• Urgent & Important tasks/projects- to be completed immediately
• Not Urgent & Important tasks/projects- to be scheduled on your calendar
• Urgent & Unimportant tasks/projects- to be delegated to someone else
• Not Urgent & Unimportant tasks/projects- to be deleted

But how do we determine the urgent tasks from important ones? Steven Covey, the author of the best-selling book, The 7 Habits Of Highly Effective People, explained it in-depth:

Urgent matters are those that require immediate action. These are the visible issues that pop up and demand your attention NOW. Often, urgent matters come with clear consequences for not completing these tasks. Urgent tasks are unavoidable, but spending too much time putting out fires can produce a great deal of stress and could result in burnout.

Important matters, on the other hand, are those that contribute to long-term goals and life values. These items require planning and thoughtful action. When you focus on important matters you manage your time, energy, and attention rather than mindlessly expanding these resources. What is important is subjective and depends on your own values and personal goals. No one else can define what is important for you.


Work on the most important task first

Some people I know tend to do the least important task first before working on the most important one. They say getting the simpler tasks (usually with less importance) firsts allows them to focus on the more complicated tasks (which is usually the important ones).

They do have a point too, but doing the most important task right away will help you boost your momentum as you go on along the day. Besides, better to start working on complicated tasks early since your mind is still fresh and is still free from distractions.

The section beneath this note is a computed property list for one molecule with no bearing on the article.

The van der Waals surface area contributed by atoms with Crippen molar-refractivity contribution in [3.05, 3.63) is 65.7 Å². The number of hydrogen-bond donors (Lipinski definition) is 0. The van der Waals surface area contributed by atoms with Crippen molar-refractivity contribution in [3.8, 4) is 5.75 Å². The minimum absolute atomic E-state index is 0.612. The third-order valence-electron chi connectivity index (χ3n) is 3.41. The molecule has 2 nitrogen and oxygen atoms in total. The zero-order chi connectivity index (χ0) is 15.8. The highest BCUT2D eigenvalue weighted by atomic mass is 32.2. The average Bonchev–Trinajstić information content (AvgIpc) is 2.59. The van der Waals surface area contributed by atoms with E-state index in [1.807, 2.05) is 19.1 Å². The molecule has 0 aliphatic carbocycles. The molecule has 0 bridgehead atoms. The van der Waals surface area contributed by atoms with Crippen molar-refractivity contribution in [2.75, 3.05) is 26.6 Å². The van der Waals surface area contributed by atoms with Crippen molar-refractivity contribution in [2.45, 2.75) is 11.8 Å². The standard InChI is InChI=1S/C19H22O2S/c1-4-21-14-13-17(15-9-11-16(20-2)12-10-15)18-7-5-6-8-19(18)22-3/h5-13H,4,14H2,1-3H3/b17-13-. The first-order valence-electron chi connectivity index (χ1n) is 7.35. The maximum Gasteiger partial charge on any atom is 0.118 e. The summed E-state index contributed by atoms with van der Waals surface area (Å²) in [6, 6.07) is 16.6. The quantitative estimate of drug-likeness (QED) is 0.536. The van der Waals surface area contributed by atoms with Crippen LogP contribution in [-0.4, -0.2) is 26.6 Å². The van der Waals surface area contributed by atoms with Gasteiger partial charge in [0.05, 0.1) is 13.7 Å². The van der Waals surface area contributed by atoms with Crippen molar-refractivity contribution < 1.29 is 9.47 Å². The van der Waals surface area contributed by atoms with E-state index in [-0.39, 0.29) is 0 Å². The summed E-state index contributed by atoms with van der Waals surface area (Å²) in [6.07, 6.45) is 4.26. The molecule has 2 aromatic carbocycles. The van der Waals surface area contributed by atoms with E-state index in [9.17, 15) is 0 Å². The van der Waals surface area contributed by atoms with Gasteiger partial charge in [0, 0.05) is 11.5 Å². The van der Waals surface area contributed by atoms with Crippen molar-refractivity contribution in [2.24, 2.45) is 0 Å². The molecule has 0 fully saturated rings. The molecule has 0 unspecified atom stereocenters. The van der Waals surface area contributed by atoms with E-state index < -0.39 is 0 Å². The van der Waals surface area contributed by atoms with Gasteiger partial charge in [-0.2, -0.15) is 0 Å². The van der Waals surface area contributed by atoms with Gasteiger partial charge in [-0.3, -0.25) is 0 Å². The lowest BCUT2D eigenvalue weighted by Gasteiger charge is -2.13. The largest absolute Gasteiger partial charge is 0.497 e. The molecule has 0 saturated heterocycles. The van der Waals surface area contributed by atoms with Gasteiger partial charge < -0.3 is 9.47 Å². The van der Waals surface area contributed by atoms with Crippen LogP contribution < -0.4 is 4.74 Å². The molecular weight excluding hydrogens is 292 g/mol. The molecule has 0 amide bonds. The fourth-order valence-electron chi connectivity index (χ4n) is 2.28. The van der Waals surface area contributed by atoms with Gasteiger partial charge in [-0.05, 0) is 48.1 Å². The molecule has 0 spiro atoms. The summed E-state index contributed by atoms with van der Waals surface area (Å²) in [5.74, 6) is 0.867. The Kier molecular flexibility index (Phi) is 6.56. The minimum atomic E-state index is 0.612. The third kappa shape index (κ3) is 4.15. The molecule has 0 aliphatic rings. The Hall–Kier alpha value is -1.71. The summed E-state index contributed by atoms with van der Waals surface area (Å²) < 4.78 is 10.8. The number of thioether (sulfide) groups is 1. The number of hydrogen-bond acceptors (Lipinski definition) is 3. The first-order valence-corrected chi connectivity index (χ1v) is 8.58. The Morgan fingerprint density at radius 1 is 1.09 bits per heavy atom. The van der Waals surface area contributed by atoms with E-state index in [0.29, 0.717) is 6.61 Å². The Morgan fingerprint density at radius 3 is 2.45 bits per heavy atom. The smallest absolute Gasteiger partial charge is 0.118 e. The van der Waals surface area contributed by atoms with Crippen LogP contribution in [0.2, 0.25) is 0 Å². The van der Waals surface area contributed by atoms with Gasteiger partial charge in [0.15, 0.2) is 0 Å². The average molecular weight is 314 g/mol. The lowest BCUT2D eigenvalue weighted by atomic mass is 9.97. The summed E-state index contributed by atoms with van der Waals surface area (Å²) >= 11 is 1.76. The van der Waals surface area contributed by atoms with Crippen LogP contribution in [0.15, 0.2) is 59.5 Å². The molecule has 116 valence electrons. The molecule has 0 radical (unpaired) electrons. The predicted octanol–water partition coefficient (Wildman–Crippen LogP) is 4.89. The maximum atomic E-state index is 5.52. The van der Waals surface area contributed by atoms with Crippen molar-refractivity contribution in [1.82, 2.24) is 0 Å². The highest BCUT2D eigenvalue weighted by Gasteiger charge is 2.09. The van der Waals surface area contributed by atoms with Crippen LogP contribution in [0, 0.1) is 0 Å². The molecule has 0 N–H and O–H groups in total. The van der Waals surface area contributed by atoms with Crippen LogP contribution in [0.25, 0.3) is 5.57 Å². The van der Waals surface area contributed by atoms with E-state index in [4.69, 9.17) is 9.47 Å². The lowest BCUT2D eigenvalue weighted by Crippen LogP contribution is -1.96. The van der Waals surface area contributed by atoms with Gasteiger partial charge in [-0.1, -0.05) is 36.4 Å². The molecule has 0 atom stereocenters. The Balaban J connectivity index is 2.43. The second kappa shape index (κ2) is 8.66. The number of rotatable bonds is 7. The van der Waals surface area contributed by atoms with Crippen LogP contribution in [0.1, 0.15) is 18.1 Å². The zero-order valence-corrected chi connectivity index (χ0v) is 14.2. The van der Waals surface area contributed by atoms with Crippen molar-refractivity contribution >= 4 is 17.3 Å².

Be flexible

Now, having goals and plans doesn’t mean your direction is fixed. The truth is, we don’t know what will happen tomorrow, or the next day or month. There might be changes to your goals. And that’s okay.

Don’t mourn over the time, effort, and skills you put into something only to change. And don’t continue doing it just because you have started it already. Remember that we cannot turn back time once it’s wasted. Focus your energy and time on the new priorities.

Make yourself a priority

We have this tendency to overdo things once we want to achieve our goals. Putting work, tasks, business, and other responsibilities first will have negative effects in the long run.

Always set a time for yourself. Make yourself a priority. Think of it as recharging your batteries after days, weeks, or months of hustling. A much needed time for rest will give you renewed energy and passion to work more in achieving your goals.

The Bottomline

Despite organizing and prioritizing all your tasks within the day, completing all of them every time is not a guarantee. There are always distractions or emergencies that needed to be addressed first. prioritizing isn’t a guarantee to have everything finished, but it does make you productive and making you one step closer to your goals.